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Types & Stages

 
Types & Stages

Chapter: 5 - Types & Stages

Subchapter: 8 - Breast Cancer During Pregnancy

Women who are diagnosed with breast cancer during pregnancy have tremendous additional strain due to concern for the safety of the unborn child. It is a traumatic and extremely difficult situation, but there is still hope because of the many treatment options available. If you are pregnant and have been diagnosed, be sure to communicate information about your pregnancy to your doctor. Your medical team will take extra care in designing the treatment plan that best controls the breast cancer while protecting your unborn child.

Your treatment plan will depend on the size of the tumor, its location, and the term of your pregnancy. As with women who are not pregnant, surgery is the first step for treating early-stage breast cancer. Surgery during pregnancy carries little risk to your unborn child, so your medical team will most likely proceed by removing the lump, and possibly some lymph nodes from under the arm, with a lumpectomy or mastectomy.

Chemotherapy may be a treatment option, depending on your cancer type and the stage of your pregnancy. The effects of hormone therapy on unborn children is not entirely understood; because of this, if hormone therapy is prescribed, it will most likely be used only after the baby is born.

Although the cancer cannot spread to and harm the unborn child, sometimes the best treatment plan for the mother may put the unborn child at risk. These decisions will require the expertise and consultation between your obstetrician, surgeon, medical oncologist, and radiation oncologist. You will also need the emotional support of family and friends and may benefit from the professional assistance of a skilled counselor or psychologist.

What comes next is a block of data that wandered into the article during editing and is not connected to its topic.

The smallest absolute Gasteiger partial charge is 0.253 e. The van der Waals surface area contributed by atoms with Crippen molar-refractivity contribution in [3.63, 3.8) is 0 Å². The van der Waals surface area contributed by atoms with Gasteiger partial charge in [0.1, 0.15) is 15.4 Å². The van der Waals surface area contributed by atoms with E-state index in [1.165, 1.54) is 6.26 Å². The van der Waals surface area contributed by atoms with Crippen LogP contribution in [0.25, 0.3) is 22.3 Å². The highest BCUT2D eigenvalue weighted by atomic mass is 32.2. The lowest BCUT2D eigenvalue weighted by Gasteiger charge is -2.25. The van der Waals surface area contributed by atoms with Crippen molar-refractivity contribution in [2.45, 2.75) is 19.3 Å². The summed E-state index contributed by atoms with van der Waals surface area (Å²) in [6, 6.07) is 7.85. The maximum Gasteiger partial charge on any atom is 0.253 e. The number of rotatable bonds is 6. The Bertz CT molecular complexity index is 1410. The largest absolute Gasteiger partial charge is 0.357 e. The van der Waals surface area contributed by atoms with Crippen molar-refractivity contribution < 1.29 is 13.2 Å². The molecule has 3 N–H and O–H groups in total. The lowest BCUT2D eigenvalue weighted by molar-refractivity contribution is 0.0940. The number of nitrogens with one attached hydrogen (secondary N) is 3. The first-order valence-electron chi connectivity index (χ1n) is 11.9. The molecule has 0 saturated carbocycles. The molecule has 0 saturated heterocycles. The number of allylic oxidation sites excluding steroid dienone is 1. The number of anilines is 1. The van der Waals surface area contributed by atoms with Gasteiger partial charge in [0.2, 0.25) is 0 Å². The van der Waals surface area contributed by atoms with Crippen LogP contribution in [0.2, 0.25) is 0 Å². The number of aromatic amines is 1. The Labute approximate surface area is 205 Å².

Related Questions

  • Lindsay McNally Profile

    I have stage 4 BC with bone mets. I'm 36 and recently had my ovaries removed. I'm now having breast pain and swelling and I'm wondering if it's another breast cancer. Anyone had a similiar experience?

    Asked by anonymous

    Learning About Breast Cancer
    over 5 years 5 answers
    • View all 5 answers
    • Lou Cam Profile
      anonymous
      Survivor since 2013

      Lindsay, if you haven't already called your doctor, you really need to, to get this checked out. Only he/she would be able to tell you if it is a recurrence. Hoping the best for you, and you treatment.

      1 comment
    • lisa Spencer Profile
      anonymous
      Learning About Breast Cancer

      Please go to your doctor, thinking if you x

      Comment
  • Thumb avatar default

    Why does my oncologist need me to have a CT scan of the stomach chest & pelvis? Tkx. Rox

    Asked by anonymous

    stage_2b Patient
    over 3 years 2 answers
    • Betti A Profile
      anonymous
      Survivor since 2013